Why large farmed trout could be absent from Italian tables this Christmas

Italian households looking forward to seeing the large Rainbow trout they’re  accustomed to as part of their Christmas feast will likely be disappointed this year because of the drought affecting fish farmers in northern Italy.

Rainbow trout is the second most widely farmed marine species in Italy, accounting for a quarter of the value and volume of Italian aquaculture production, data from the European Commission show.

Farmers of fish – and farmers of crops such as rice – in northern Italy are seeing record heat and drought not seen in 70 years. Fish farmers are forced to sell the fish at sizes smaller than what was usually programmed, Andrea Fabris, an official with the Italian Fish Farmers Association, told news outlet Mispeces.

The official described the situation as a perfect storm, compounded by the rising prices of raw materials and energy. This, Fabris said, is hitting freshwater fish production in northern Italy the hardest, specifically rainbow trout and sturgeon.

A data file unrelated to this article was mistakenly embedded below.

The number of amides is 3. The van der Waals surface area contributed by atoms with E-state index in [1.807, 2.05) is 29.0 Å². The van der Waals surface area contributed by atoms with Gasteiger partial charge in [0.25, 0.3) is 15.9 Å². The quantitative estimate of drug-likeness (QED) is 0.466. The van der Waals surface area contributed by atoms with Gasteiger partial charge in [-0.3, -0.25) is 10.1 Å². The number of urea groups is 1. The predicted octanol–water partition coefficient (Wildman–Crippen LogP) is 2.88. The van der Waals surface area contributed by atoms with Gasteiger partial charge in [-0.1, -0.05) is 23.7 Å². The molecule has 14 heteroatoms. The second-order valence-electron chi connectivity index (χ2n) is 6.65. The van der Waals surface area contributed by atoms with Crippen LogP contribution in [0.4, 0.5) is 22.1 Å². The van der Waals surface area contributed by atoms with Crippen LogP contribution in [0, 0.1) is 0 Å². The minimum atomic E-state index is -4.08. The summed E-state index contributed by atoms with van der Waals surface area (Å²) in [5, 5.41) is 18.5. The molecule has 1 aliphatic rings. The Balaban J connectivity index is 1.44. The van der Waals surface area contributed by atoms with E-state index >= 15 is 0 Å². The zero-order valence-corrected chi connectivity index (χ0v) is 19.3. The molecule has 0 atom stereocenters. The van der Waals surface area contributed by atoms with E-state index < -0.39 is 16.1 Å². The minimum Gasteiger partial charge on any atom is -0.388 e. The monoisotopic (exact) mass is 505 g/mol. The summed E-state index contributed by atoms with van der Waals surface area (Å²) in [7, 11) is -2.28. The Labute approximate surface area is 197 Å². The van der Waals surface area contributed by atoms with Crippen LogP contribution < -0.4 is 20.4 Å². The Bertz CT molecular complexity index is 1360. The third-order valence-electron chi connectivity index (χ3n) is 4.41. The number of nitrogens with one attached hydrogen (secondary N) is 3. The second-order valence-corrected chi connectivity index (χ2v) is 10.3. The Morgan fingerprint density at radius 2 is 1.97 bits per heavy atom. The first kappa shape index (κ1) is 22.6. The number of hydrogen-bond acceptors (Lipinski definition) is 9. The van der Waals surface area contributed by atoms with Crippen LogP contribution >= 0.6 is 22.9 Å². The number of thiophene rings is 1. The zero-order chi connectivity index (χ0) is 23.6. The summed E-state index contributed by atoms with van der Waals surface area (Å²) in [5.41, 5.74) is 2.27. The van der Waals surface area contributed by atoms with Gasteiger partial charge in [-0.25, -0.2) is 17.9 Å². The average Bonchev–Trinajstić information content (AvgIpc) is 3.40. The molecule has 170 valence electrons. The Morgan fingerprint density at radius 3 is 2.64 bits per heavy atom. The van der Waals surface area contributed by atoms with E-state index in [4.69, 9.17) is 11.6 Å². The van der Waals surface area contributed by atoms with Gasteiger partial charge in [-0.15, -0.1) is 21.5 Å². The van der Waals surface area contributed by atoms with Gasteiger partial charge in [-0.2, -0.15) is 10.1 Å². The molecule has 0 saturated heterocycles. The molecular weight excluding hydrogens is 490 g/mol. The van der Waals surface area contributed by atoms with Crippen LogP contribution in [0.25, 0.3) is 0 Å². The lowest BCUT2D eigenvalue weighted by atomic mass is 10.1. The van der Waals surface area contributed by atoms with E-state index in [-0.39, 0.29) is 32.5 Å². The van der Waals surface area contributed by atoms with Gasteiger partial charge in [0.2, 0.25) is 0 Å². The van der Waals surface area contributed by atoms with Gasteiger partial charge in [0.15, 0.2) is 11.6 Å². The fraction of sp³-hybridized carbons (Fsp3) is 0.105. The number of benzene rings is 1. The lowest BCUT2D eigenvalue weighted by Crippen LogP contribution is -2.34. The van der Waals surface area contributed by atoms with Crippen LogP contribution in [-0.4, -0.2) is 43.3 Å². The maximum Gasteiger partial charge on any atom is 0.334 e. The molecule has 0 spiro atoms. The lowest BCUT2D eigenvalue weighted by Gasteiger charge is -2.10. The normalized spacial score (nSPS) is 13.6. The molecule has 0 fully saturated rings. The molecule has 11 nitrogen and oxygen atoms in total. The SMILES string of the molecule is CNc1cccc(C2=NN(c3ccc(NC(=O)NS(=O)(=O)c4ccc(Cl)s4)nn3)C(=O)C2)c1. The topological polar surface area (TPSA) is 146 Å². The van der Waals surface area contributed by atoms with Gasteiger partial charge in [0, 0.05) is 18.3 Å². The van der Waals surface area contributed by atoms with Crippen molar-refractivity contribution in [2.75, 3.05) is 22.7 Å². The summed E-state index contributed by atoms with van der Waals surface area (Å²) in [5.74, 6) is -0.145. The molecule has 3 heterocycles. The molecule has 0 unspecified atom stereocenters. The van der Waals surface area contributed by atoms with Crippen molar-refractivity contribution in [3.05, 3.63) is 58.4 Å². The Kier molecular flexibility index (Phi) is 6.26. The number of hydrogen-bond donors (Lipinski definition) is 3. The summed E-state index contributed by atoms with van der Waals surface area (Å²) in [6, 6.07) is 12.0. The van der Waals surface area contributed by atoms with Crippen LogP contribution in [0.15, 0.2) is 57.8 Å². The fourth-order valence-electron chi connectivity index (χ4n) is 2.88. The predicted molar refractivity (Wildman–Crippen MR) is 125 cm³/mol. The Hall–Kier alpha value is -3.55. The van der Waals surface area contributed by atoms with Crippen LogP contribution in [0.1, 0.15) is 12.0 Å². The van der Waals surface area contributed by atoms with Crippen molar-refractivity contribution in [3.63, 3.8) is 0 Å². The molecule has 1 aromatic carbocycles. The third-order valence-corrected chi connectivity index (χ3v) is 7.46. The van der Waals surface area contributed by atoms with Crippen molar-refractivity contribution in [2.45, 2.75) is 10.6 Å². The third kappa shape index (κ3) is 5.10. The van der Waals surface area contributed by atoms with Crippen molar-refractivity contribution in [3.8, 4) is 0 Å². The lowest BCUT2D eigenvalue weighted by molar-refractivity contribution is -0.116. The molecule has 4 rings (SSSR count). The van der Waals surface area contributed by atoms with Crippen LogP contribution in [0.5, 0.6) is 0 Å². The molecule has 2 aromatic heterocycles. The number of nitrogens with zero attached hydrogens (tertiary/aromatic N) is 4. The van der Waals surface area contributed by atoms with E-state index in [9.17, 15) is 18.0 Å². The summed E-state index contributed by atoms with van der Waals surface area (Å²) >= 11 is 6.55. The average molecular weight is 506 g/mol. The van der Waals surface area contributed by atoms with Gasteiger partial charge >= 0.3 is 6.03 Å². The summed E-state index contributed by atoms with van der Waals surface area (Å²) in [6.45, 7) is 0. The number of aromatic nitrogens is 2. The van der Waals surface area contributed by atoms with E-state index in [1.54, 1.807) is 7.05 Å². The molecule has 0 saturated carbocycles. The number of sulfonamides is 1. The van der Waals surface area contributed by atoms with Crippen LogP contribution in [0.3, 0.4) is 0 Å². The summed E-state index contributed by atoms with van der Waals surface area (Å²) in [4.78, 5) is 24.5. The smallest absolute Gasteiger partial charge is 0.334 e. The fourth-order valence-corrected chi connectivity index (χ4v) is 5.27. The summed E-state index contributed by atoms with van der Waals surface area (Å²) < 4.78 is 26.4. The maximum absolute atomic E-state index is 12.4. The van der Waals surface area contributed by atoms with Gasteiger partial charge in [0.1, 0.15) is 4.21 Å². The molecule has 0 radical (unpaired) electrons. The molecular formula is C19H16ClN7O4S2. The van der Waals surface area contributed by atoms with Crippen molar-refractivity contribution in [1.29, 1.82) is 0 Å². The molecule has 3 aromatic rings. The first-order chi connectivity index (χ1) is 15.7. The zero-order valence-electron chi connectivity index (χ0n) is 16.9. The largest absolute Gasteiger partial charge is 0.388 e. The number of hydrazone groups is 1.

As a consequence of the lack of water, he says that an economic problem has been generated due to the need to pump water inside the facilities, with the consequent extra energy cost. These additional costs are added to those of food and logistics, among others.

While the gravity of the situation cannot be fully tallied until the current production cycle closes, the priority of fish farmers now is to survive, the official said.

Eating fish during Christmas eve in many Italian households is a tradition stems from Roman Catholic traditions.

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